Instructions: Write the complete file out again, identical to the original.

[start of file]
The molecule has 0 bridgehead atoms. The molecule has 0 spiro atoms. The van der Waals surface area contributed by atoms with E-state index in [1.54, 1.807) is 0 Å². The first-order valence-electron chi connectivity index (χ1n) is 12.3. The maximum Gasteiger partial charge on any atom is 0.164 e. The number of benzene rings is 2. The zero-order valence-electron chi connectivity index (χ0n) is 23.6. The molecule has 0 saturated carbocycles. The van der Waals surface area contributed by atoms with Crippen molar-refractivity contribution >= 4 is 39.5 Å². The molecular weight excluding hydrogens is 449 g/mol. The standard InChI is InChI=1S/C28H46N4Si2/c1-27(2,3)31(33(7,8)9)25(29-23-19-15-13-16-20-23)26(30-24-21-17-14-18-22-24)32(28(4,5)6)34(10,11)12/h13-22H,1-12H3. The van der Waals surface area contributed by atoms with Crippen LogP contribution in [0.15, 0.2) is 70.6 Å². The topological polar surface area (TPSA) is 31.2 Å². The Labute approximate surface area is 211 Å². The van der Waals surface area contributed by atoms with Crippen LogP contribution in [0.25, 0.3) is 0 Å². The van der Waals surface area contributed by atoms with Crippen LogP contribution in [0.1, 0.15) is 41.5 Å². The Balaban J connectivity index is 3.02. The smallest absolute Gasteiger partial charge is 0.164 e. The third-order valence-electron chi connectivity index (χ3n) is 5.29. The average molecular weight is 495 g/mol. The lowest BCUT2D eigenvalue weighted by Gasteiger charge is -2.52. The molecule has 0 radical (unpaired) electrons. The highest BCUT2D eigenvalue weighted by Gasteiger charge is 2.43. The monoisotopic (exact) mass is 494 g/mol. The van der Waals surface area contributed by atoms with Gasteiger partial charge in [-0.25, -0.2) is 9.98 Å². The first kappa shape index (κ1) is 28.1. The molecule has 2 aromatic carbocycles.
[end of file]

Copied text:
The molecule has 0 bridgehead atoms. The molecule has 0 spiro atoms. The van der Waals surface area contributed by atoms with E-state index in [1.54, 1.807) is 0 Å². The first-order valence-electron chi connectivity index (χ1n) is 12.3. The maximum Gasteiger partial charge on any atom is 0.164 e. The number of benzene rings is 2. The zero-order valence-electron chi connectivity index (χ0n) is 23.6. The molecule has 0 saturated carbocycles. The van der Waals surface area contributed by atoms with Crippen molar-refractivity contribution >= 4 is 39.5 Å². The molecular weight excluding hydrogens is 449 g/mol. The standard InChI is InChI=1S/C28H46N4Si2/c1-27(2,3)31(33(7,8)9)25(29-23-19-15-13-16-20-23)26(30-24-21-17-14-18-22-24)32(28(4,5)6)34(10,11)12/h13-22H,1-12H3. The van der Waals surface area contributed by atoms with Crippen LogP contribution in [0.15, 0.2) is 70.6 Å². The topological polar surface area (TPSA) is 31.2 Å². The Labute approximate surface area is 211 Å². The van der Waals surface area contributed by atoms with Crippen LogP contribution in [0.25, 0.3) is 0 Å². The van der Waals surface area contributed by atoms with Crippen LogP contribution in [0.1, 0.15) is 41.5 Å². The Balaban J connectivity index is 3.02. The smallest absolute Gasteiger partial charge is 0.164 e. The third-order valence-electron chi connectivity index (χ3n) is 5.29. The average molecular weight is 495 g/mol. The lowest BCUT2D eigenvalue weighted by Gasteiger charge is -2.52. The molecule has 0 radical (unpaired) electrons. The highest BCUT2D eigenvalue weighted by Gasteiger charge is 2.43. The monoisotopic (exact) mass is 494 g/mol. The van der Waals surface area contributed by atoms with Gasteiger partial charge in [-0.25, -0.2) is 9.98 Å². The first kappa shape index (κ1) is 28.1. The molecule has 2 aromatic carbocycles.